Comedian’s memoir starts campus conversation

Junior French major Lexie Livesey reads “Born a Crime” at the Baccalaureate Honors Program’s Shared Read dinner on Sept. 12.

By Gianluca D’Elia

Before comedian Trevor Noah had his own late night show on television, he grew up in post-apartheid Johannesburg, South Africa, with a white father and black mother in an apartment building where it was still illegal for black people to reside.

His 2016 autobiography, “Born a Crime,” was chosen this year for Rider’s Shared Read Program. In past years, Shared Read books included “Just Mercy” by Bryan Stevenson, “The Glass Castle” by Jeannette Walls, and “Enrique’s Journey” by Sonia Nazario.

Although the Shared Read Program typically culminates with a visit from the author, Provost DonnaJean Fredeen said booking Noah is difficult. He spends four days a week filming his show and the other three performing comedy routines. However, she said Noah may come next semester.

Despite the challenge of booking an appearance by Noah, Fredeen found that the novel was too relevant and timely not to choose.

“I was hesitant at first about going with ‘Born a Crime,’” she said. “My rule is that the author has to be able to come visit campus, and I knew it was going to be tough. But as I started reading the book, I thought, ‘There are so many social issues in here that make it the perfect book for us to discuss on campus.’”

The purpose of the Shared Read Program, according to Fredeen, is to start conversations about “something we’ve all read.” She recalled that Ira Mayo, associate dean of freshmen, once told her, “the hallmark of an educated person is someone who can sit down, read a book, digest what they’ve read, and then talk to others about it.”

Fredeen found that the themes and topics that come up in Noah’s autobiography are accessible to a wide audience of readers and can generate conversations about current events.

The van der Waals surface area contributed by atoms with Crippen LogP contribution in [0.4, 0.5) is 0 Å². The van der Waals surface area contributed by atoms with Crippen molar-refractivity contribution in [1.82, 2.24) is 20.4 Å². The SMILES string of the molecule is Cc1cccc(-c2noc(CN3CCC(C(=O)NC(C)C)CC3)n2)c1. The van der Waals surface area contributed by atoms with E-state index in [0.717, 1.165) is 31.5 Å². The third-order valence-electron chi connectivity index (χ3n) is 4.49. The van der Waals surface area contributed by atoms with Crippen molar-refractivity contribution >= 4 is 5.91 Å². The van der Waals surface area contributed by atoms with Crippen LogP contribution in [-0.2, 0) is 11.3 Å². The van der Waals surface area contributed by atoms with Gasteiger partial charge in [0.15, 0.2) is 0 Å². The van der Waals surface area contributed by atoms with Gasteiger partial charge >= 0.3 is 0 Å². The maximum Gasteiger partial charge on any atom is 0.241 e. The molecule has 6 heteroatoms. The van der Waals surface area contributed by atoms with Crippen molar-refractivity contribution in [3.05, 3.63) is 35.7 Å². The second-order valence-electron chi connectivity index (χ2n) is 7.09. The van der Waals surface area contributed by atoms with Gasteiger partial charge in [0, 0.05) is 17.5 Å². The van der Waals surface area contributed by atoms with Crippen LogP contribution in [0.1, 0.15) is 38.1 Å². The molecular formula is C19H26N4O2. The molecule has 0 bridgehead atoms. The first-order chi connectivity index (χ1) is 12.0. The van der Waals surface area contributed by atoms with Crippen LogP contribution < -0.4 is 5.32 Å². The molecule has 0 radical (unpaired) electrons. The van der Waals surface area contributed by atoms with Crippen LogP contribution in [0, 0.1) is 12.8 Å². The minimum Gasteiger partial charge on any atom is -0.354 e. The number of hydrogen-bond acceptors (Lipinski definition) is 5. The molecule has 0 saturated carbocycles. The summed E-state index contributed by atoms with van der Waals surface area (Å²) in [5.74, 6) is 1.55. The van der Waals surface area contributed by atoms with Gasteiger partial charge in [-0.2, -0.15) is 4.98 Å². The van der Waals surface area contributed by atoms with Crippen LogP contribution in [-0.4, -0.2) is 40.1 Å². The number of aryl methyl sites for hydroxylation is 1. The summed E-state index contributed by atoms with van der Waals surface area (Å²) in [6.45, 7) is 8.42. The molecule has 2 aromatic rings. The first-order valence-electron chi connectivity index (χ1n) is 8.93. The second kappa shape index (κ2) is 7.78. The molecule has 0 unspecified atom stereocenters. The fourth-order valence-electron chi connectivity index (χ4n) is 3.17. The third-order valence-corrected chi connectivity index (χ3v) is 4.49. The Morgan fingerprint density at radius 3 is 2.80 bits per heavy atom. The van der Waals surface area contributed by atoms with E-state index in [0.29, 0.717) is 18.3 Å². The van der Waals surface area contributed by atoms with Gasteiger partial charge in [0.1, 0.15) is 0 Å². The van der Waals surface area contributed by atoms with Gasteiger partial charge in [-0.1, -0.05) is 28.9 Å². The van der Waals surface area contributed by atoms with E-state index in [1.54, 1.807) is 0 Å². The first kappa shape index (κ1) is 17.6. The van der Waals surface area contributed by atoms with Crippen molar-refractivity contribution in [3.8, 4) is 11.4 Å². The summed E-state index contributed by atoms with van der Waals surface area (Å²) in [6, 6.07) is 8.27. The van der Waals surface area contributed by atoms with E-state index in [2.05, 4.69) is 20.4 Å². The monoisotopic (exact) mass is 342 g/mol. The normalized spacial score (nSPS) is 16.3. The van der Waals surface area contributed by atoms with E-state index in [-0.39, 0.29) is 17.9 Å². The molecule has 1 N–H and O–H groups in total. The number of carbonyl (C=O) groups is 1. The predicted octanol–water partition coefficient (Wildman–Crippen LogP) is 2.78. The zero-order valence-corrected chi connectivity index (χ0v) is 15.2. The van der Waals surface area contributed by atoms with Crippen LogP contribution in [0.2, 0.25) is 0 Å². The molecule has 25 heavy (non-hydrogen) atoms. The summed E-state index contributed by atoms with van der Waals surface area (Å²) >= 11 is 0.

“You have the issue of racism and discrimination, you have the issue of disparity in public schools depending on your race, you have the issue of petty theft and piracy of copyright material,” she said. “But you also have the joy of dance and music, and the way it can bring groups together.”

Every year, the Shared Read book is distributed to new students at summer orientation and it is commonly used in freshman seminar discussions. Emmanuel Rivera, a senior philosophy major who served as a freshman orientation leader over the summer, said “Born a Crime” was a “wonderful selection for the Shared Read.”

“Trevor Noah really does a great job presenting the challenge of being born a mixed child during apartheid, and he has both a sense of dread and humor,” Rivera said. Noah’s biological father is Swiss, and his mother is of South African Xhosa decent. Fredeen said one of the biggest takeaways students will get from the book is a sense of inspiration to “overcome odds.”

“[Noah] lived in poverty and figured out how to overcome that and have a life he’s happy with,” she said. “The tenacity and resilience he had to help him overcome those odds are something we should all take into consideration when we’re facing those days where we’re thinking, ‘How am I going to get through this?’”

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